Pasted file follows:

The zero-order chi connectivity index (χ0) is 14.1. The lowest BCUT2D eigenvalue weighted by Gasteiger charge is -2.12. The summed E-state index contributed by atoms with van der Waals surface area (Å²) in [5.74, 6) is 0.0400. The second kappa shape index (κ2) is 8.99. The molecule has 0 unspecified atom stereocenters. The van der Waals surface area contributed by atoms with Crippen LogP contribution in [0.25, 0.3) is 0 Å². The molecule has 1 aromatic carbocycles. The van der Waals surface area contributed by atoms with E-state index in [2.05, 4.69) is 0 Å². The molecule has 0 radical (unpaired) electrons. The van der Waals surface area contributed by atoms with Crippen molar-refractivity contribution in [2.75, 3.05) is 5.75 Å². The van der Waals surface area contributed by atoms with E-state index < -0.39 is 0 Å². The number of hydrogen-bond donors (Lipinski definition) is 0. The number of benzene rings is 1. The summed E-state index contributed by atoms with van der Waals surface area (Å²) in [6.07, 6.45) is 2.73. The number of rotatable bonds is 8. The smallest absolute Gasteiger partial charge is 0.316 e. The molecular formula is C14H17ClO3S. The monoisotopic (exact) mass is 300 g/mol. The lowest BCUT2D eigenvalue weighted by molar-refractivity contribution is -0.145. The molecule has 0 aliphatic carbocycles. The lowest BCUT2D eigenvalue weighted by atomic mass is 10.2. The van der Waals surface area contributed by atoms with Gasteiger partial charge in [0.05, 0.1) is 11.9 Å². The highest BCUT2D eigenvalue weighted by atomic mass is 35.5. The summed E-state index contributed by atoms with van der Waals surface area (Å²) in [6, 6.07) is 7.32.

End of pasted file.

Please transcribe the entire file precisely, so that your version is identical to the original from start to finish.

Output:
The zero-order chi connectivity index (χ0) is 14.1. The lowest BCUT2D eigenvalue weighted by Gasteiger charge is -2.12. The summed E-state index contributed by atoms with van der Waals surface area (Å²) in [5.74, 6) is 0.0400. The second kappa shape index (κ2) is 8.99. The molecule has 0 unspecified atom stereocenters. The van der Waals surface area contributed by atoms with Crippen LogP contribution in [0.25, 0.3) is 0 Å². The molecule has 1 aromatic carbocycles. The van der Waals surface area contributed by atoms with E-state index in [2.05, 4.69) is 0 Å². The molecule has 0 radical (unpaired) electrons. The van der Waals surface area contributed by atoms with Crippen molar-refractivity contribution in [2.75, 3.05) is 5.75 Å². The van der Waals surface area contributed by atoms with E-state index < -0.39 is 0 Å². The number of hydrogen-bond donors (Lipinski definition) is 0. The number of benzene rings is 1. The summed E-state index contributed by atoms with van der Waals surface area (Å²) in [6.07, 6.45) is 2.73. The number of rotatable bonds is 8. The smallest absolute Gasteiger partial charge is 0.316 e. The molecular formula is C14H17ClO3S. The monoisotopic (exact) mass is 300 g/mol. The lowest BCUT2D eigenvalue weighted by molar-refractivity contribution is -0.145. The molecule has 0 aliphatic carbocycles. The lowest BCUT2D eigenvalue weighted by atomic mass is 10.2. The van der Waals surface area contributed by atoms with Gasteiger partial charge in [0.05, 0.1) is 11.9 Å². The highest BCUT2D eigenvalue weighted by atomic mass is 35.5. The summed E-state index contributed by atoms with van der Waals surface area (Å²) in [6, 6.07) is 7.32.